No wait a minute. Here it is look under common sense. ![icon_lol.gif](upload://zEgbBCXRskkCTwEux7Bi20ZySza.gif)

Thanks again to all for your help


Originally Posted By: Greg Fretwell
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My wife builds houses and one of her sanity checks is to insure there are no switches behind doors. (first during plan review and again after electric rough).


It will never draw a yellow tag but it does make the customer crazy.


Originally Posted By: Bob Badger
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OK we seem to agree on the NECs lack of switch requirements. icon_cool.gif


Now just to stir things up does the NEC require that the switch for a bedroom be in the bedroom?

Can I locate the switch that controls the bedroom light in the hall outside the bedroom?

Can I locate the switch that controls the bedroom light in the living room?

Forget that the customer would flip out.


--
Bob (AKA iwire)
ECN Discussion Forums
Mike Holt Code Forum

Originally Posted By: Greg Fretwell
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I say no, there is no requirement that the switch actually be in the room with the light, although it is certainly a poor design.


For some reason older homes in Florida have lots of switches that are not in the room.


The condo I used to own in Treasure Is had the kitchen light switch in the living room. I assume it was because there wasn’t a good piece of wall space in the kitchen for it.


Originally Posted By: lfranklin
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My guess would be that that need to be in the bedroom somewhere.


Then again there some exceptions to this. This is covered in the icc 1 to 2 family I think but may be wrong.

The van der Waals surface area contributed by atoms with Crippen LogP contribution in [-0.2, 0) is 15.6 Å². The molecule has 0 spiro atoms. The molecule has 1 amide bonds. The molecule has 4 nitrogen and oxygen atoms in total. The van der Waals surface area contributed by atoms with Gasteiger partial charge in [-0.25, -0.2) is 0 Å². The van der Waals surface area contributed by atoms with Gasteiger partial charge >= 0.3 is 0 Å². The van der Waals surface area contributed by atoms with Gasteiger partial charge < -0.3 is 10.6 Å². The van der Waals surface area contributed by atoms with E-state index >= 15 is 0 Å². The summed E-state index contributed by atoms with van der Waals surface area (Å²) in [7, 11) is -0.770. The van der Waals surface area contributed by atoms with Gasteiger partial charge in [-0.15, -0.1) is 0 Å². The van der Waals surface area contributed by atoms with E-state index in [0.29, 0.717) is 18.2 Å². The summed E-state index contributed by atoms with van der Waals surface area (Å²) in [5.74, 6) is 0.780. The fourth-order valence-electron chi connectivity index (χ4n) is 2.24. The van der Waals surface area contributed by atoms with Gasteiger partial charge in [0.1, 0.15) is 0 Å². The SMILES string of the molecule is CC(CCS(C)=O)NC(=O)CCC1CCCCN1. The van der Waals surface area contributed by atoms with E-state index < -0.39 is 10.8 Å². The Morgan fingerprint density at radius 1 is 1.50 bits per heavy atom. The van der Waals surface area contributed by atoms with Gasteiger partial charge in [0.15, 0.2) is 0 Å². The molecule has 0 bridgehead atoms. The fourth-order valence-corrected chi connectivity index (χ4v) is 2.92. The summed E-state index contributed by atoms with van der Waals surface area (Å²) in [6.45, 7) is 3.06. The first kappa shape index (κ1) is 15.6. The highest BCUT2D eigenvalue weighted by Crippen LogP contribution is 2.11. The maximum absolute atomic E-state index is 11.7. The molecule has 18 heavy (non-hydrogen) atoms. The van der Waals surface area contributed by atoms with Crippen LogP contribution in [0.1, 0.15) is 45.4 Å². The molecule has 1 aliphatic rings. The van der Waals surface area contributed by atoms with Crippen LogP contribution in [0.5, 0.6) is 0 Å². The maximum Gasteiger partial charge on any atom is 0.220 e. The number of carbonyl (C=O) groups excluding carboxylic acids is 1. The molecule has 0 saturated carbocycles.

Thanks Bob, I see your sending me back to the book. ![icon_lol.gif](upload://zEgbBCXRskkCTwEux7Bi20ZySza.gif) ![icon_lol.gif](upload://zEgbBCXRskkCTwEux7Bi20ZySza.gif)


Originally Posted By: Greg Fretwell
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210.70(A)(1) Habitable Rooms. At least one wall switch-controlled lighting outlet shall be installed in every habitable room and bathroom.


The outlet has to be in the room but I am not sure if that also means the switch has to be.


Originally Posted By: lfranklin
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Uncle, Uncle icon_redface.gif



E.3803.2-Reads the same way.


Originally Posted By: jpeck
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Bob Badger wrote:
Now just to stir things up ![icon_wink.gif](upload://ssT9V5t45yjlgXqiFRXL04eXtqw.gif) does the NEC require that the switch for a bedroom be in the bedroom?

Can I locate the switch that controls the bedroom light in the hall outside the bedroom?

Can I locate the switch that controls the bedroom light in the living room?

Forget that the customer would flip out.


Bob,

This is a post I just did yesterday on another forum, about something related. It fits the above questions perfectly. (But does not give a definite answer as there is none.)